You might not expect Knoxville's religious community to be a hotbed of environmental activism. This is a group that maintains a reputation for keeping its hands clean of the green agenda. But strange things are afoot in East Tennessee: churches are jumping on the environmental bandwagon in droves.
The buzzword is faith-based stewardship, and it seems like a contradiction in terms. There seem to be two major themes that perpetuate the stereotype that conservative Christianity is at odds with environmental concerns: First, there is the idea that Earth is merely a stopover on our journey to the next world. Second, there is the verse in Genesis where God says, "Be fruitful and multiply and fill the earth and subdue it; and have dominion over the fish of the sea and over the birds of the air and over every living thing that moves upon the earth."
But there has definitely been a shift in mindset among many in the Christian community. The new interpretation of Christian doctrine begins with the idea that since God created the heavens and Earth and everything else, then all his creation is a sacred gift that must be cared for. Anything that exploits God's creation is a sinful act of rebellion against God Himself.
Well, if you want to light a fire under a group of Christians, accuse them of being sinners.
Here in East Tennessee, the movement seems to center around energy concerns. This is not surprising, with the looming presence of TVA. Churches are doing various things within their congregations, but the first real interfaith initiative is being coordinated by the Southern Alliance for Clean Energy (SACE)—a nonprofit citizen alliance that closely monitors TVA's energy policies.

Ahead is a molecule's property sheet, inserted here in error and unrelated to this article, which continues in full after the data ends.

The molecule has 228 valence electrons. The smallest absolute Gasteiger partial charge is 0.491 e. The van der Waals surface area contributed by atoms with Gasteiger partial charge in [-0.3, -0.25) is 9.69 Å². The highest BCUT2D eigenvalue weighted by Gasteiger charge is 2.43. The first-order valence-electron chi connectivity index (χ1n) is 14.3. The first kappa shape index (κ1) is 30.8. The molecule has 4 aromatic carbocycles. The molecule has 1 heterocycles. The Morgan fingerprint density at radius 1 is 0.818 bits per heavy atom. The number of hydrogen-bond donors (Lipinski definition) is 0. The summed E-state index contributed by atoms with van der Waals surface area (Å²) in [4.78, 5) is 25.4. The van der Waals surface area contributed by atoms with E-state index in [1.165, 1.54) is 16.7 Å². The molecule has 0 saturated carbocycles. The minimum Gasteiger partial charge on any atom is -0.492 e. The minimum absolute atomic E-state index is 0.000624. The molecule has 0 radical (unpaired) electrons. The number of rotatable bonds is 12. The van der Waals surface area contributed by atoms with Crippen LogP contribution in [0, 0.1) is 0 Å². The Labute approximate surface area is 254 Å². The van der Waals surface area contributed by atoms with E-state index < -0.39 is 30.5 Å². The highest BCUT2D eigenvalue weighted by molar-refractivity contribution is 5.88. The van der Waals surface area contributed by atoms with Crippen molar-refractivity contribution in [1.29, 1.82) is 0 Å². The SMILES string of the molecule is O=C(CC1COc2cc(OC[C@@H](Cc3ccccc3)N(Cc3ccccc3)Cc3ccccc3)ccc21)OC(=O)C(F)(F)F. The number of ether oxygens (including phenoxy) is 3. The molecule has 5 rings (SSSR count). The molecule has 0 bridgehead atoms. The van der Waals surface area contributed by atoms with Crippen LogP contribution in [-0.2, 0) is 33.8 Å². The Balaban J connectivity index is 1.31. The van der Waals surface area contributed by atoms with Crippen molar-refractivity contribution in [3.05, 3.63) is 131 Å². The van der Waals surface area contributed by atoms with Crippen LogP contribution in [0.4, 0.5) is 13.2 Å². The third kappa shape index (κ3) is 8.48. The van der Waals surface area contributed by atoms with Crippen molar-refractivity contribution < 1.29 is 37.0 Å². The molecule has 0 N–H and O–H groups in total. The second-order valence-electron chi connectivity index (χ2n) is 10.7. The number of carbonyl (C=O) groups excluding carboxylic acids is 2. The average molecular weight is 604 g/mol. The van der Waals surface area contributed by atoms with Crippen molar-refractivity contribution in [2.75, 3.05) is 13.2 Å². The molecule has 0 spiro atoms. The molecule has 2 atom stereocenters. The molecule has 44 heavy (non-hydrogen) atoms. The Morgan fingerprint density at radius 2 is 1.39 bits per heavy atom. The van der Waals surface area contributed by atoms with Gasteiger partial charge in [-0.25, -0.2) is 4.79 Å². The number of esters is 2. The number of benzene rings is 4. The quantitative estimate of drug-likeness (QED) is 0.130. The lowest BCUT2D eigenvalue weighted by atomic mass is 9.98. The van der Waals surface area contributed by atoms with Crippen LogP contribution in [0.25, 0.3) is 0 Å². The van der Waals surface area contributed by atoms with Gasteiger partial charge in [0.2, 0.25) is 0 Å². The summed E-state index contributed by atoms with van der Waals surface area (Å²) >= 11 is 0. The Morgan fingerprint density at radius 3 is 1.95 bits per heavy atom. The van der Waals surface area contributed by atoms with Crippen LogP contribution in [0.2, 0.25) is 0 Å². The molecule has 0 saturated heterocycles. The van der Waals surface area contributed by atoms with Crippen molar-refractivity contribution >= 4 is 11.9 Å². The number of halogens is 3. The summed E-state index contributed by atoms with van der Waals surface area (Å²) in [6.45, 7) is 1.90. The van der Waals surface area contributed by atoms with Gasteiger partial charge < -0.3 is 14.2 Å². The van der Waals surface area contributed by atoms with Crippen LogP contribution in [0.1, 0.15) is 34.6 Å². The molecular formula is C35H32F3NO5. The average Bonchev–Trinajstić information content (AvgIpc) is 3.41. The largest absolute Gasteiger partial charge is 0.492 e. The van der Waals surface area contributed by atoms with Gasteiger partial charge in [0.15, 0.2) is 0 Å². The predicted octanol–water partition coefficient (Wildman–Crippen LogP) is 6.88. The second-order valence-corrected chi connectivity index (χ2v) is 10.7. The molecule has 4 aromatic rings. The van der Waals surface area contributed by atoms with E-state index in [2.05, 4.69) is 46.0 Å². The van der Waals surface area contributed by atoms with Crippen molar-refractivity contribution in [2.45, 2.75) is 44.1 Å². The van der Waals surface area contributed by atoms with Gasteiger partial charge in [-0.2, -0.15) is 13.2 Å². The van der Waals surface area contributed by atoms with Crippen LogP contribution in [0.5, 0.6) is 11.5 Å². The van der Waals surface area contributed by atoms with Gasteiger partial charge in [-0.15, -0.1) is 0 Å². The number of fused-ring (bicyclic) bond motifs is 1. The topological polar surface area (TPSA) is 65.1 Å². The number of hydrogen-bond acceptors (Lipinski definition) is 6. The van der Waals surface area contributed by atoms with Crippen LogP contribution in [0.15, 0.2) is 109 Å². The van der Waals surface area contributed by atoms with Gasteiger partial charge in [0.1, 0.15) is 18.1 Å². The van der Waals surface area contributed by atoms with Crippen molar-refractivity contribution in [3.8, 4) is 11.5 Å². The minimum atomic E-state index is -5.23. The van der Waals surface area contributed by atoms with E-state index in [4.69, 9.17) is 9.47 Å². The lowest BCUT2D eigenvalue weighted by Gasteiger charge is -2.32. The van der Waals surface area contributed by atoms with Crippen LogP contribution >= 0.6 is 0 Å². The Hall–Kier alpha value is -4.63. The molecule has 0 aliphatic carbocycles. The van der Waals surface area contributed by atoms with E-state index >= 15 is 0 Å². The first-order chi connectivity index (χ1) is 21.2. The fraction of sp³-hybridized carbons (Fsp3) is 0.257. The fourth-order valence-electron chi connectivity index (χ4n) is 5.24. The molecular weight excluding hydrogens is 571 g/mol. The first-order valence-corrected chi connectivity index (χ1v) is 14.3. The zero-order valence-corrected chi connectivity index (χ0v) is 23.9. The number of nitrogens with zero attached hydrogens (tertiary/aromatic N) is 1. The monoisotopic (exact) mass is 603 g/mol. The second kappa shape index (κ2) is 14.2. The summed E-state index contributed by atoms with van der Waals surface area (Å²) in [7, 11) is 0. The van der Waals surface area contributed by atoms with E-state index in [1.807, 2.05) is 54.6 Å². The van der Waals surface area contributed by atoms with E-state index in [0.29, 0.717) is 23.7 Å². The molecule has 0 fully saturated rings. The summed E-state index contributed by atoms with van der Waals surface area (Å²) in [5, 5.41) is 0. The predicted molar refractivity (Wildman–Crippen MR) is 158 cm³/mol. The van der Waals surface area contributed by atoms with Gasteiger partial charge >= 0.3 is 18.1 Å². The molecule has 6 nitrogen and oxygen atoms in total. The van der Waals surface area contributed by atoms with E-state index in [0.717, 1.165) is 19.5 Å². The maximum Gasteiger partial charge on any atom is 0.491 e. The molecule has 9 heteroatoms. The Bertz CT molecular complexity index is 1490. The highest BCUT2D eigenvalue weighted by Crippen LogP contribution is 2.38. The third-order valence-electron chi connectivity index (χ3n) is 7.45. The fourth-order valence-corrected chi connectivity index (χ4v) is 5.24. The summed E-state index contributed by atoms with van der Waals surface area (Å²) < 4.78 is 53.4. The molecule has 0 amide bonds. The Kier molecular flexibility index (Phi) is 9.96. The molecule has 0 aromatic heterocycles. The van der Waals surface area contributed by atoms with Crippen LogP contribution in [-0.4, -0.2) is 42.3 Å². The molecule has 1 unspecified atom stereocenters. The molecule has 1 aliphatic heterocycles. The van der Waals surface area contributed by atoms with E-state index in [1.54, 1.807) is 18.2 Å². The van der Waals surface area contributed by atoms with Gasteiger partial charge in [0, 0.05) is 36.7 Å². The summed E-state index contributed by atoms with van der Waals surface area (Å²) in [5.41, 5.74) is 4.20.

Gil Melear-Hough, a green power organizer with SACE, basically stumbled into the idea as he was drumming up grassroots support for the Green Power Switch—a program through TVA where residents and businesses can buy electricity generated from renewable sources like wind and solar power. "I was speaking to clubs and Boy Scout troops," he says, "but my warmest reception was from churches...They were the group most willing to take action, not just talk about it." He admits that this caught him by surprise; he never thought: We need to go out and get the faith community involved. It just kind of happened. Call it good luck, if you will. Or divine intervention.
Melear-Hough's first major project was to organize a visit to Knoxville by the Rev. Sally Bingham, a priest in the Episcopal Church who is currently the environmental minister at Grace Cathedral in San Francisco and co-director of Episcopal Power and Light, an arm of the church dedicated to energy conservation.
Eco-Sal, as Bingham is known to her friends, is not exactly the outspoken activist you might expect. She is a fair-complexioned woman of diminutive stature, and apparently the speech she gave to the public at the Good Samaritan Episcopal Church on Nov. 7 was one of the first times she had spoken outside of a worship service. Her delivery bore more of a resemblance to Marge Simpson than the Rev. Jesse Jackson.
Nonetheless, Bingham is obviously passionate about her work, and she has no shortage of pithy sayings when it comes to stewardship. She likes to say that the first endangered species act was between God and Noah. She wants to see people reading the scriptures through green lenses. When discussing fuel economy, she asks the question, "What would Jesus drive?"